“I’m glad you guys are back,” she told him. “I love the show.” She had not heard that it was two months away from its series finale. “I’m still mad that they’re taking away ‘All My Children,’ ” she said, referring to the soap opera that ABC recently said it was canceling.
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List of films in production.

"In Dubious Battle" [2016]

"In Dubious Battle" [2016]
An activist gets caught up in the labor movement for farm workers in California during the 1930s. Vincent....Al Anderson


A story about the early life of Tennessee Williams

Directed by James Franco
Vincent D'Onofrio, Jacob Loeb

"American Falls" - [TBA]

In a rural town in Southern Idaho, the Suzukis, a Japanese American family, run a small motel. One night they get a strange visitor who sports ‘city’ clothes who turns out to be the first African-American man that Toru Suzuki’s children have ever seen. Yoshiko takes it upon herself to solve the mystery about this man, especially when 2 police officers come knocking on their door.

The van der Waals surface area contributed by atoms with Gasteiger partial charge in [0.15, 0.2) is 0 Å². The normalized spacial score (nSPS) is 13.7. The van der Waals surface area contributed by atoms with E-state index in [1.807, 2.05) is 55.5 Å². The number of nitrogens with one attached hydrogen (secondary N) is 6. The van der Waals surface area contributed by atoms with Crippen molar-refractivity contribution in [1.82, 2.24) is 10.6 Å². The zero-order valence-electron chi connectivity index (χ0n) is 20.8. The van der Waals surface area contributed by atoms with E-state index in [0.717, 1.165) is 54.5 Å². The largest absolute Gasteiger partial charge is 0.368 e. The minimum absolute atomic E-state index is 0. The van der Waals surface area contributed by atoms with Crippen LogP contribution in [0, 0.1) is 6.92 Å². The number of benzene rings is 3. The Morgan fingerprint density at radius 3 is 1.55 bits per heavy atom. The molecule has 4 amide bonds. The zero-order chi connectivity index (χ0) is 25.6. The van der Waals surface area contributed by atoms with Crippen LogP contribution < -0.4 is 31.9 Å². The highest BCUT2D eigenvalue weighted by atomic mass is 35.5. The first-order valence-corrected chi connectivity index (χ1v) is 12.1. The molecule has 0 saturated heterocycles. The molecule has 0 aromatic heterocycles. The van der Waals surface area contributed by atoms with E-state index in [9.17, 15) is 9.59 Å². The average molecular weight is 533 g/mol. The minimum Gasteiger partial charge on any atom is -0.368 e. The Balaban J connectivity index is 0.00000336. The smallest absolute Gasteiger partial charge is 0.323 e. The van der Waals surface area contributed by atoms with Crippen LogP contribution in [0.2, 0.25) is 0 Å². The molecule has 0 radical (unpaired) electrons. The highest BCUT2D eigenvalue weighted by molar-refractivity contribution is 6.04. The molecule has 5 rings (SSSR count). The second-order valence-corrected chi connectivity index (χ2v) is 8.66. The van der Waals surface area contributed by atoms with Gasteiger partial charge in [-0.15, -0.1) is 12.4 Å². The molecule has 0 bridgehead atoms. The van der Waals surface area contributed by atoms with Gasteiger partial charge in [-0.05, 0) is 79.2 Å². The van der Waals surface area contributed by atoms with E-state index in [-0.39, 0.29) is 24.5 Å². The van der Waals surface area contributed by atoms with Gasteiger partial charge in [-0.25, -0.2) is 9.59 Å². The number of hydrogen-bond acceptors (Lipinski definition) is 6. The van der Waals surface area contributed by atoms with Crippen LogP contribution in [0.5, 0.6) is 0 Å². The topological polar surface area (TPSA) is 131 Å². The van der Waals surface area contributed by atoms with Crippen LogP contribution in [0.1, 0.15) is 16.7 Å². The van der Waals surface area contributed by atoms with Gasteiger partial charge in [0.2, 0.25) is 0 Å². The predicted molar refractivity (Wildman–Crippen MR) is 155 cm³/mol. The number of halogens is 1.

Short film produced by Erika Hampson.
Vincent D'Onofrio as Detective Foster.

'Purgatory' [TBA]

'Purgatory' [TBA]
Tagline: In the Wild West a lot of blood was spilled... but it didn't go to waste. Vincent....Dallas Stoudenmire

"A Fall From Grace" [TBA]

Detective Michael Tabb knows the city of St. Louis inside and out. He has felt its true heart, as much as its dark underbelly: but he does not know who, in both the dark and light - is taking the lives of young girls.

Director: Jennifer Lynch
Producer/Writer ...Eric Wilkinson

Vincent D'Onofrio ....George Lawson (GRACE's father)
Tim Roth.......Detective Tabb

Filming in St Louis - TBA

"Supreme Ruler" [TBA]

A man campaigns to become the leader of the Buffalo lodge.

Vincent D'Onofrio as Hank Dory
Ron Livingston as Steve
Marcia Gay Harden as Nancy

"The Monster Next Door" [TBA]

"The Monster Next Door" - Comedy Horror

Executive Produced by Dennis Johnson, Melanie Mohlman Produced by Eric Wilkinson, David Michaels
Written by Jim Robbins
Directed by Jennifer Lynch

Cast: Vincent D'Onofrio, Bill Pullman, French Stewart, Bill Moseley

'Down & Dirty Pictures' - [in Production - Filming TBA]

'Down & Dirty Pictures' - [in Production - Filming TBA]
Vincent......Harvey Weinstein